Donald Trump’s campaign director is facing allegations of anti-Semitism, in the latest scandal to roil the presidential bid of a man who has said that he prides himself on hiring “the best people”.
In a sworn court declaration, Stephen Bannon’s ex-wife, said the newly hired Trump campaign chief had objected to sending their twin daughters to an elite Los Angeles academy because he didn’t want the girls going to school with Jews”.
“He said that he doesn’t like the way they raise their kids to be ‘whiny brats’ and that he didn’t want the girls going to school with Jews,” Mary Louise Piccard wrote on 27 June 2007.
Ms Piccard said that when she pointed out to her then husband that a competing school also had a proportion of Jewish children he asked “what the percentage was”.
Then, when visiting another school Ms Piccard said Mr Bannon asked the director why there were so many Hanukkah books in the library.
The allegations were made in court filings that formed part of Ms Piccard’s argument in a bitter divorce and protracted child custody battle which have been obtained by US media this week.
Alexandra Preate, a spokeswoman for Mr Bannon flatly denied the claims, saying that Mr Bannon never said anything like that.”
She added that he had “proudly” sent his daughters to the first choice elite school in question.
As the campaign enters its crucial final months, Mr Trump has made, albeit haphazard, efforts to appeal to America’s ethnic minority vote.
In a major development he seemed to row back his immigration policy, at one point suggesting that not all illegal immigrants would be expelled from the country.
But Mr Trump is at the same time facing accusations that his campaign is fanning the flames of the country’s ultra right wing. Mr Bannon was previously the head of Breitbart, a hard right controversial news site.
Hillary Clinton has attacked him for the hire and claimed that Mr Trump has associated himself with alt-right themes throughout his campaign, including nationalism and race separation.
The Trump campaign denies that it is engaging in ‘dog whistle’ politics.
But it is nonetheless seen by many white supremacist movements as elevating issues they care about to the national stage. He is supported by David Duke, the former head of the Klu Klux Klan.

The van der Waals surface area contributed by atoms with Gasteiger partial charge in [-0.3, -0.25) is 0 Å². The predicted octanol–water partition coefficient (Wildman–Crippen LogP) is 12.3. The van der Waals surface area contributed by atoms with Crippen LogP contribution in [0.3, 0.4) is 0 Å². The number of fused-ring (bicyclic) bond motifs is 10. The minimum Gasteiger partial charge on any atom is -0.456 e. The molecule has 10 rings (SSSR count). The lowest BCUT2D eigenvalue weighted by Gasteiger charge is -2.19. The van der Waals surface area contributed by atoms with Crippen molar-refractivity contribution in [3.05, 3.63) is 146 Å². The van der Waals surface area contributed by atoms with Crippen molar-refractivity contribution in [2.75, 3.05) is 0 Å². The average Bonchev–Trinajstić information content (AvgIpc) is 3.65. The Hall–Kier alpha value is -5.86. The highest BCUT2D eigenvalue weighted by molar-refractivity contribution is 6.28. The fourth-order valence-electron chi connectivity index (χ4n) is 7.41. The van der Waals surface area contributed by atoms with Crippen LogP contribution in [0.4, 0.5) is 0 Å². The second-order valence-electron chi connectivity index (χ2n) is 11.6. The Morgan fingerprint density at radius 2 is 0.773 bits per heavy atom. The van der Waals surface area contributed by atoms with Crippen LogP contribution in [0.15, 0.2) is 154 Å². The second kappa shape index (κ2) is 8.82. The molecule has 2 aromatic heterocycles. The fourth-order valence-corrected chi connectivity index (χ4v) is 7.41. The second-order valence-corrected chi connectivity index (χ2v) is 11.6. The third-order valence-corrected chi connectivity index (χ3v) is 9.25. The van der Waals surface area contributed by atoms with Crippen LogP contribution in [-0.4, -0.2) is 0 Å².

Throughout his presidential bid, Mr Trump has expended little effort in explaining how he would implement his policies were he to become president.
Instead the larger than life real estate mogul has asked his supporters to have faith, promising that, as a businessman, he knows how to hire the right people to get the job done.
Senior employees of most presidential campaigns are vetted, their pasts picked over with a fine tooth comb, before being hired. Mr Trump however is notorious for operating on gut instinct. Earlier this year he plucked a women from the audience of a press conference and offered her a job at his company.
But thus far, his hirings have left him in near constant hot water.
Paul Manafort, Mr Trump’s campaign manager was forced to resign after investigators found he had been named as someone who was to receive millions of undisclosed cash payments from Victor Yanukovych, the pro-Russian leader of Ukraine.
Corey Lewandowski, his predecessor in the role was charged with battery for assaulting a female journalist. ?A charge that was later dropped.
?The Trump campaign has just hired Bill Stepien, a former top aide to Chris Christie who was fired by the New Jersey governor for playing a role in the Bridgegate corruption scandal.
As well as anti-Semitism allegations, Ms Piccard, Mr Bannon ex-wife has filed charges accusing him of domestic violence. And on Friday the campaign chief made headlines again, when it was discovered that he was registered to vote in Florida, a key swing state, at an empty house where he does not live, in an apparent breach of election laws.
Kellyanne Conway, Mr Trump’s new campaign manager, said she was unaware of the multiple controversies surrounding Mr Bannon. I don’t know what he was aware of with respect to a 20-year-old claim where the charges were dropped, she told ABC News. So that’s all I know about is what I read.
Almost every aspect of Mr Trump’s campaign has landed him in unorthodox controversies, including the required doctor’s certificate.
Harold Bornstein, Mr Trump’s physician for more than three decades, has told NBC news that he spent only “five minutes” crafting the only public certificate of Mr Trump’s health. He said he rushed the letter because a Trump limousine had waited impatiently outside for him to finish.
“I thought about it all day and at the end, I get rushed, and I get anxious when I get rushed,” he said. “So I try to get four or five lines down as fast as possible so that they would be happy.”
Dr Bernstein also admitted he had used language that Mr Trump who is known for his emphatic use of adjectives, would enjoy. The 70-year-old mogul’s laboratory tests are therefore described as “astonishingly excellent”. His cardiovascular system is “excellent, and his strength and stamina are “extraordinary.”
“If elected, Mr. Trump,” the doctor wrote, “I can state unequivocally, will be the healthiest individual ever elected to the presidency.”
News Source TelegraphNews